Gaussian Elimination
 tags
 Linear Algebra, Math
Elimination is all about solving linear equations (which is central to linear algebra generally). As an example we have two equations with two unknowns
\begin{align*}
1x + 2y = 3 \\\
4x + 5y = 6
\end{align*} (from [[file:../linear_algebra_and_its_applications.org][Linear Algebra and its Applications]])
To solve for the unknowns $x$ and $y$ we can use elimination:

subtract 4 times the first equation from the second equation (eliminates $x$ from the second equation)
\[(4x + 5y)  4(1x + 2y) = 6  4*3 \hspace{0.3cm} \rightarrow \hspace{0.3cm} 3y=6 \]
From this we know that $y=2$.

Backsubstitution: We then put in the known $y=2$ into the first equation
\[ 1x + 2(2) = 3 \hspace{0.3cm} \rightarrow \hspace{0.3cm} x = 1\]
This simple example illustrates how useful gaussian elimination can be. We can look at another set of equations to understand how the method extends beyond two equations
\begin{align*}
2 u+v+w &= 5 \\\
4 u6 v &= 2 \\\
2 u+7 v+2 w &= 9
\end{align*}
The method starts by substracting multiples of the first equation from the other equations. The coefficient 2 is the first pivot. To find the right multipliers to subtract we take the first pivot and dived it into the numbers in the subsequent numbers underneath.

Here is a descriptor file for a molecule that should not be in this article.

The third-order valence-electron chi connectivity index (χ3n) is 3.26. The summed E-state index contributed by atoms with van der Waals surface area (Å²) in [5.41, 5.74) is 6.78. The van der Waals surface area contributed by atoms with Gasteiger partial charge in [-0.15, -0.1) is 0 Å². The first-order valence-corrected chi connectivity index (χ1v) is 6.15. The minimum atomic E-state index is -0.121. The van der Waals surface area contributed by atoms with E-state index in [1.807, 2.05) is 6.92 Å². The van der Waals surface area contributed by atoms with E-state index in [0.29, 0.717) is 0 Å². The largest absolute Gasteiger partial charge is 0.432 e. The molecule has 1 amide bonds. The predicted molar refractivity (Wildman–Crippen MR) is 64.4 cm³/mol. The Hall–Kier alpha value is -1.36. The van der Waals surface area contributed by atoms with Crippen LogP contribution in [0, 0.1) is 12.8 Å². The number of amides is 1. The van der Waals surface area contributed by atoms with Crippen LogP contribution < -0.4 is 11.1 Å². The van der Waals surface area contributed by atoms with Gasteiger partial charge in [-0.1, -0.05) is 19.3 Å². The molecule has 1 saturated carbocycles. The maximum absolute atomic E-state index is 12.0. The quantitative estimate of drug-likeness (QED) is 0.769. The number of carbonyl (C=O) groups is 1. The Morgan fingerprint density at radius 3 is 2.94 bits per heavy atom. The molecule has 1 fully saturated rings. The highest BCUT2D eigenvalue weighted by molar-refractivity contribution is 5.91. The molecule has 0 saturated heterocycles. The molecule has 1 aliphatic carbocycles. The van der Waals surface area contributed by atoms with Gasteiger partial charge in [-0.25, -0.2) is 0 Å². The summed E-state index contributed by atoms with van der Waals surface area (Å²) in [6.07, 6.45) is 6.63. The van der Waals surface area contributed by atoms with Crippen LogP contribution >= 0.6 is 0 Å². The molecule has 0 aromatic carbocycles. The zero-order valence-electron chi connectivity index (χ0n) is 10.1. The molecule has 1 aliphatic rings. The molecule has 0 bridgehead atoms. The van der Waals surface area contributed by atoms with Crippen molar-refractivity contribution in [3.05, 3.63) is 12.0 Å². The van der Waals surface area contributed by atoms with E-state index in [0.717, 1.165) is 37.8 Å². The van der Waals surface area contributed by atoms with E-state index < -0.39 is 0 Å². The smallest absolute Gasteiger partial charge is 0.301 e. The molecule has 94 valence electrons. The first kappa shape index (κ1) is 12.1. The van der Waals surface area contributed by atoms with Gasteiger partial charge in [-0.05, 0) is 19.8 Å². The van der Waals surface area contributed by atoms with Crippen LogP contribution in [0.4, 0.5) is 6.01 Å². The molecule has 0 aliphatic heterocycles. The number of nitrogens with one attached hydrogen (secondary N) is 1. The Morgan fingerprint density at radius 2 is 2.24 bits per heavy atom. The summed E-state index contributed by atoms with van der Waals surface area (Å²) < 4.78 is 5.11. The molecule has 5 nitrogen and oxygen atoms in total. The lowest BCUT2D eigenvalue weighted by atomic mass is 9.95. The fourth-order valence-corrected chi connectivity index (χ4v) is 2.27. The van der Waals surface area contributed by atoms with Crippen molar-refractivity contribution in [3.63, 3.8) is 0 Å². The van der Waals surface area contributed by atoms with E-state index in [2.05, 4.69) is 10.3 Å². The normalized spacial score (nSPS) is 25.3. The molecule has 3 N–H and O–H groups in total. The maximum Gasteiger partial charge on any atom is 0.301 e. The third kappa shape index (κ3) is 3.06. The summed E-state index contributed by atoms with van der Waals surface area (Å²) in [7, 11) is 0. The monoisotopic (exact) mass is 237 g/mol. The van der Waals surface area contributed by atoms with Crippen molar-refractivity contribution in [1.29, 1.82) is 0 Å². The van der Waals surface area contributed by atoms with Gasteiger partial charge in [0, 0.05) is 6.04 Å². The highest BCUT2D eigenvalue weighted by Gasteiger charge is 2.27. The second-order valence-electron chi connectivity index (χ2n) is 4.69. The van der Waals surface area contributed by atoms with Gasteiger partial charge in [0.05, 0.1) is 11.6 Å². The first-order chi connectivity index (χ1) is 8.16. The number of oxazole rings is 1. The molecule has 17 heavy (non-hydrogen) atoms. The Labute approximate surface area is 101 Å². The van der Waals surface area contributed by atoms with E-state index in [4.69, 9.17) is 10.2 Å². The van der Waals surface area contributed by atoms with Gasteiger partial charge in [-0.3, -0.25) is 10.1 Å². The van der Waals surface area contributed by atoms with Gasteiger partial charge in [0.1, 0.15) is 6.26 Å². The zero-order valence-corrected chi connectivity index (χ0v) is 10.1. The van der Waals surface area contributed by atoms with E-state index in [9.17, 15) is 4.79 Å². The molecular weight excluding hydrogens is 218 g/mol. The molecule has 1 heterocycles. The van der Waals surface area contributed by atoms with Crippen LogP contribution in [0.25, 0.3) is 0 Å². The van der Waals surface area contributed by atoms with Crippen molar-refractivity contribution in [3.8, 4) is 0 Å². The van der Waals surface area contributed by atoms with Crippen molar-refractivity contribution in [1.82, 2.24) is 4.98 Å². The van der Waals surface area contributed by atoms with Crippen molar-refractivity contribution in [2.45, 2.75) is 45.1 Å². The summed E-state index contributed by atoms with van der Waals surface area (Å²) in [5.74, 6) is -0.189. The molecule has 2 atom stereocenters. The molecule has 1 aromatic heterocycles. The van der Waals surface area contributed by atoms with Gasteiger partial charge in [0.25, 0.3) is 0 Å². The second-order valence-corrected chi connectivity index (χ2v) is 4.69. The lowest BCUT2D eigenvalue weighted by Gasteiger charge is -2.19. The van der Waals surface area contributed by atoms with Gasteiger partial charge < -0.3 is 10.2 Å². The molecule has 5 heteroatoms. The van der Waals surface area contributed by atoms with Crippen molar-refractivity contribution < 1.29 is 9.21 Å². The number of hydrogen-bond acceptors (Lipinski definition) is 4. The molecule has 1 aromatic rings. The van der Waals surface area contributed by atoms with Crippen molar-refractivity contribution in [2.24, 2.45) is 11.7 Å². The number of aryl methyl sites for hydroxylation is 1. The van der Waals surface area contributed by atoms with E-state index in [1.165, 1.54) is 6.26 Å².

\begin{align*}
2 u+v+w &= 5 \\\
8v  2w &= 12 \\\
8v + 3w &= 14
\end{align*}
The next pivot is the first coefficient in the second equation, where we now only consider equations below this to remove the second unknown.
\begin{align*}
2 u+v+w &= 5 \\\
8v  2w &= 12 \\\
1w &= 2
\end{align*}
The system is then solved from bottom to top through backsubstitution. The forward elimination produced the pivots 2, 8, 1. It subtracted multiples of each row from the rows beneath to reach a trangular system, which is solved in reverse order.
This method is simple and more efficient than its Determinant counterpart. It is also useful to consider when this simple algorithm will break down. The most obvious case is when we encounter a pivot which is 0. By definition, elimination breaks down and must stop. This can occur when the system is singular or when it is nonsingular. If the system is nonsignular, than this can be fixed by changing the order of equations and restarting elimination. The singular case is incurable, as there is no solution to be found.